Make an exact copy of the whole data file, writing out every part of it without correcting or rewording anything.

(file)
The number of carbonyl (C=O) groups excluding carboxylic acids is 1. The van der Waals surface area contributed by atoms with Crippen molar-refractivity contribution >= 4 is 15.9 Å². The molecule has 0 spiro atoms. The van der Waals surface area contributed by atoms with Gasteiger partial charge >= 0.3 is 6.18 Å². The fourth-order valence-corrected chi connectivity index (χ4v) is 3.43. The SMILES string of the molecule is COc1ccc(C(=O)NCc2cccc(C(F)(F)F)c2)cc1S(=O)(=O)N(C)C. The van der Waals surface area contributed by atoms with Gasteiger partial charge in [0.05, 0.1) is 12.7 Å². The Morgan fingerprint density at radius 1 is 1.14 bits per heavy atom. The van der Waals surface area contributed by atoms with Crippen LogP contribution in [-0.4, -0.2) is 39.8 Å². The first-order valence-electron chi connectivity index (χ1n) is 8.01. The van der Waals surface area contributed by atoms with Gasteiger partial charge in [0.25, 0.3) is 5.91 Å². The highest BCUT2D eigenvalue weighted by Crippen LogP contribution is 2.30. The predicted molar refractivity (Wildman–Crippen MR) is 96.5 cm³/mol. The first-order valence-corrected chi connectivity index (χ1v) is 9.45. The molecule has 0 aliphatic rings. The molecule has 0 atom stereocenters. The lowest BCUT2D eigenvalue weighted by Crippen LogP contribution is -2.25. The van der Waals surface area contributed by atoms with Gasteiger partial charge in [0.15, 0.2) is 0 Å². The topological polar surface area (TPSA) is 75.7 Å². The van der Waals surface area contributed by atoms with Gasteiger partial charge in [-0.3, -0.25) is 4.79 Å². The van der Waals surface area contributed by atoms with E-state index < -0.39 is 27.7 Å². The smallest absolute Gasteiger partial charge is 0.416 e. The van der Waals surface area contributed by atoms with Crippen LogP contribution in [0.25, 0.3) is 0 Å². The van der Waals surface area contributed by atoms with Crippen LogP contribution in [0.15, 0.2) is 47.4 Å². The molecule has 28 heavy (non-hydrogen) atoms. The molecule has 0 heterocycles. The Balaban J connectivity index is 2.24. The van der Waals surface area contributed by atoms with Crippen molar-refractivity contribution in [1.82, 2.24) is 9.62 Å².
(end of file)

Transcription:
The number of carbonyl (C=O) groups excluding carboxylic acids is 1. The van der Waals surface area contributed by atoms with Crippen molar-refractivity contribution >= 4 is 15.9 Å². The molecule has 0 spiro atoms. The van der Waals surface area contributed by atoms with Gasteiger partial charge >= 0.3 is 6.18 Å². The fourth-order valence-corrected chi connectivity index (χ4v) is 3.43. The SMILES string of the molecule is COc1ccc(C(=O)NCc2cccc(C(F)(F)F)c2)cc1S(=O)(=O)N(C)C. The van der Waals surface area contributed by atoms with Gasteiger partial charge in [0.05, 0.1) is 12.7 Å². The Morgan fingerprint density at radius 1 is 1.14 bits per heavy atom. The van der Waals surface area contributed by atoms with Crippen LogP contribution in [-0.4, -0.2) is 39.8 Å². The first-order valence-electron chi connectivity index (χ1n) is 8.01. The van der Waals surface area contributed by atoms with Gasteiger partial charge in [0.25, 0.3) is 5.91 Å². The highest BCUT2D eigenvalue weighted by Crippen LogP contribution is 2.30. The predicted molar refractivity (Wildman–Crippen MR) is 96.5 cm³/mol. The first-order valence-corrected chi connectivity index (χ1v) is 9.45. The molecule has 0 aliphatic rings. The molecule has 0 atom stereocenters. The lowest BCUT2D eigenvalue weighted by Crippen LogP contribution is -2.25. The van der Waals surface area contributed by atoms with Gasteiger partial charge in [0.15, 0.2) is 0 Å². The topological polar surface area (TPSA) is 75.7 Å². The van der Waals surface area contributed by atoms with Gasteiger partial charge in [-0.3, -0.25) is 4.79 Å². The van der Waals surface area contributed by atoms with E-state index < -0.39 is 27.7 Å². The smallest absolute Gasteiger partial charge is 0.416 e. The van der Waals surface area contributed by atoms with Crippen LogP contribution in [0.25, 0.3) is 0 Å². The van der Waals surface area contributed by atoms with Crippen LogP contribution in [0.15, 0.2) is 47.4 Å². The molecule has 28 heavy (non-hydrogen) atoms. The molecule has 0 heterocycles. The Balaban J connectivity index is 2.24. The van der Waals surface area contributed by atoms with Crippen molar-refractivity contribution in [1.82, 2.24) is 9.62 Å².